"According to Sara Nelson, the editor in chief of Publishers Weekly, 'Since there seems to be a blurring of lines between fiction and reality on TV, in books, in politics even, it stands to reason that a fictional character could write a book that actually gets published. It strikes me as one of those ideas that’s so bad it’s good.'

That Kendall Hart could whip up a novel and get it published with such dispatch raises no credibility issues with viewers, said Ms. Leahey of Soap Opera Digest. 'Soap opera characters come back from the dead and have evil twins,' she noted, 'so in that world, it would make sense for someone to write a book in a few weeks.'"

I wonder how long it would take soap characters to write a dissertations...well, I have seen them go through medical school in a year, so probably not that long...

Wednesday, April 9, 2008

4Cs Panel

Just a preview of a longer post to come: here's a picture of our panel, taken right after our presentation. We look happy, right? (Well, Rita doesn't look happy, but pregnancy is doing a real number on her digestive system and we had quite a few "Hold on, I need to run to the bathroom" moments, so maybe that explains the look on her face.)

Left to right: Kari, Rita, Vogel, and Heidi.

Rhet/Comp PhDs...

An interesting article from about a discussion at last week's 4Cs. (No, I didn't attend the session they are talking about in the piece.)

Where I work...

My friend Wilkie sent me a link to this Washington Post story about Shepherdstown. Sounds idyllic, right? So why the heck don't you come visit me?

"Those Vital Clichés"

A fun post from the Virginia Quarterly Review. Also of note, a list of the top ten titles of submissions they've received.

Judge a book by its cover...

I love this blog so much, I'm adding it to my link list on the side. That's love, folks.

Why your writing stinks...

The Willesden Herald, a literary magazine that decided earlier this year that no one was good enough to win their contest, has posted a list of reasons why your short story is no good. (I learned about this from a blog I read a lot--by a fellow UNCG grad. We didn't know each other at all, really, but I always find the coolest stuff on his blog.) A couple of my favorites:

"4. Solipsism. One miserable person being miserable. This was the most common and depressing failing. Unrelenting monotony of one single, invariably miserable and oppressive viewpoint. No sign of concern or even mention of any other character, nothing other than one person’s dreary moaning. If you are not interested in other characters, at least make it funny."

"22. Unicorns and elves, chick lit, police procedurals and bodice rippers. These should only be submitted to specialist competitions for their specific genres. The Willesden is for so-called literary stories. It’s not a pleasing term, so I would rather say non-generic stories. (I think Joyce once said that the word “literature” was used as a term of abuse.) Readers will not get beyond the first line of - and they are invariably labelled thus - the Prologue: “Nervelda gazed on the mistfields of Thuriber. Her green eyes glinted in the slanting sun, as the tribes of Godnomore straggled over the barren land.” Lord and Lady Farquahar and their servants will journey in vain to quaint villages full of worthy and unworthy peasants. I think I’ve already mentioned Inspector Craggy (promoted in the sequel) and his eager sidekicks. As for chick lit: in reading as well as in life, we may be partial to a bit of office romance, but about ten or twenty of them later and they begin to pall."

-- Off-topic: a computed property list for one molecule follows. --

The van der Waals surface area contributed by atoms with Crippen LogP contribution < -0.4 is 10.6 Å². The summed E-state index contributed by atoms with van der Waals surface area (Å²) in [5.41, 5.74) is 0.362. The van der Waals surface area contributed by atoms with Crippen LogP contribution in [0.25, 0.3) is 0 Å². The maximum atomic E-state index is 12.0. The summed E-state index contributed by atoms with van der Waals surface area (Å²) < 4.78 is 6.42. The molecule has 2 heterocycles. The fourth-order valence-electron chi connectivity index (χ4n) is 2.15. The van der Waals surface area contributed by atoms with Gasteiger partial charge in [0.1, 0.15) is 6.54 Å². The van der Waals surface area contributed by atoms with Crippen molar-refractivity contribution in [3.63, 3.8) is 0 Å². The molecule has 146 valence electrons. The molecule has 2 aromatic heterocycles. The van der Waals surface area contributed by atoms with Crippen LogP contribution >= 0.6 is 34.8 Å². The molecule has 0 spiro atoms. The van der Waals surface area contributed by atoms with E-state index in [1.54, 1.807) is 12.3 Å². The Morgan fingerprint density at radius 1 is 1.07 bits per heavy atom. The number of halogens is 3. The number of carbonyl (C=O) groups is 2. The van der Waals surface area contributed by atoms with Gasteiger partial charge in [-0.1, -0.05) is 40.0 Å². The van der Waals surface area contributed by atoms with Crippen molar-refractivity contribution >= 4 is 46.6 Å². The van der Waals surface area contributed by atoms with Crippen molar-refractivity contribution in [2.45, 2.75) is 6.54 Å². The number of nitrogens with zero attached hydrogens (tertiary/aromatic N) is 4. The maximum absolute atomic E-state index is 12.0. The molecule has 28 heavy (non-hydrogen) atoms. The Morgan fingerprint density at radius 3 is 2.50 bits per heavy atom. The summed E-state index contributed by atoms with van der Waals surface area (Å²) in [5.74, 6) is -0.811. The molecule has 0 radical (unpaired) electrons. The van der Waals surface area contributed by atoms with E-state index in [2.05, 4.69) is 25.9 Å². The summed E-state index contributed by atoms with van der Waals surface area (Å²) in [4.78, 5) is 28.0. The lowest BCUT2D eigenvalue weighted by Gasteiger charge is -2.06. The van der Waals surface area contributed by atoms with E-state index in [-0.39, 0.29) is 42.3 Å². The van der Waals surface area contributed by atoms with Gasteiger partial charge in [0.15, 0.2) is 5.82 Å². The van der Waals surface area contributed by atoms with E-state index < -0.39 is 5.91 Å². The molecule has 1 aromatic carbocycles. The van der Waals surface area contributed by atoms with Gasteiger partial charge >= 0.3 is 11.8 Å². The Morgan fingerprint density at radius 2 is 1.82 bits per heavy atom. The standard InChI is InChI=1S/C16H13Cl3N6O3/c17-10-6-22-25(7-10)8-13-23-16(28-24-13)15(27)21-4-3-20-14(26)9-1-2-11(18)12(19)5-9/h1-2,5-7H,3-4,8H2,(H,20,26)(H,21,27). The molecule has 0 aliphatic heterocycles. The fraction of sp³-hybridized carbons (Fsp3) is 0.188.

Blogging catch-up day...

So I've been swamped since I've been back from 4Cs. Actually, I've been swamped since the week before Spring Break. Now, though, with both my spring conferences behind me, my annual report and merit pay application done, and a big batch of grading completed (and that small matter of a family member's health crisis being more or less resolved!), I can catch my breath and reward myself a bit by doing some blogging. I've got tons of links I've been saving up to post, so prepare yourself, folks. I've got a lot of work to get done today, but I'm working short blogging breaks into my schedule. Bring on the randomness.

Let's start with Japanese game shows--like shooting fish in a barrel, right? Here's a link to video from a show whose point seems to be stacking as many treats on your dog as possible before they fall off or he eats them. Now, you know I am a cat person, but part of the reason I don't think I'll be a dog owner anytime soon is exemplified in this clip: I just couldn't take the love! I mean, those darn dogs are DROOLING as hundreds of treats are stacked on them, yet they don't break because they don't want to disappoint their owners. Dogs are like that--they would do anything for their humans. As a pet owner, I couldn't take that kind of pressure--I just can't meet those expectations. I have a hard enough time with the dog-like Wesley. He thinks I am the bomb, which usually makes me feel awesome, but oftentimes makes me feel unworthy. Hmmm...perhaps this says more about me than about dogs. Anyway, as the Japanese might say, please to enjoy the game show. Later on, chimps and bananas show up!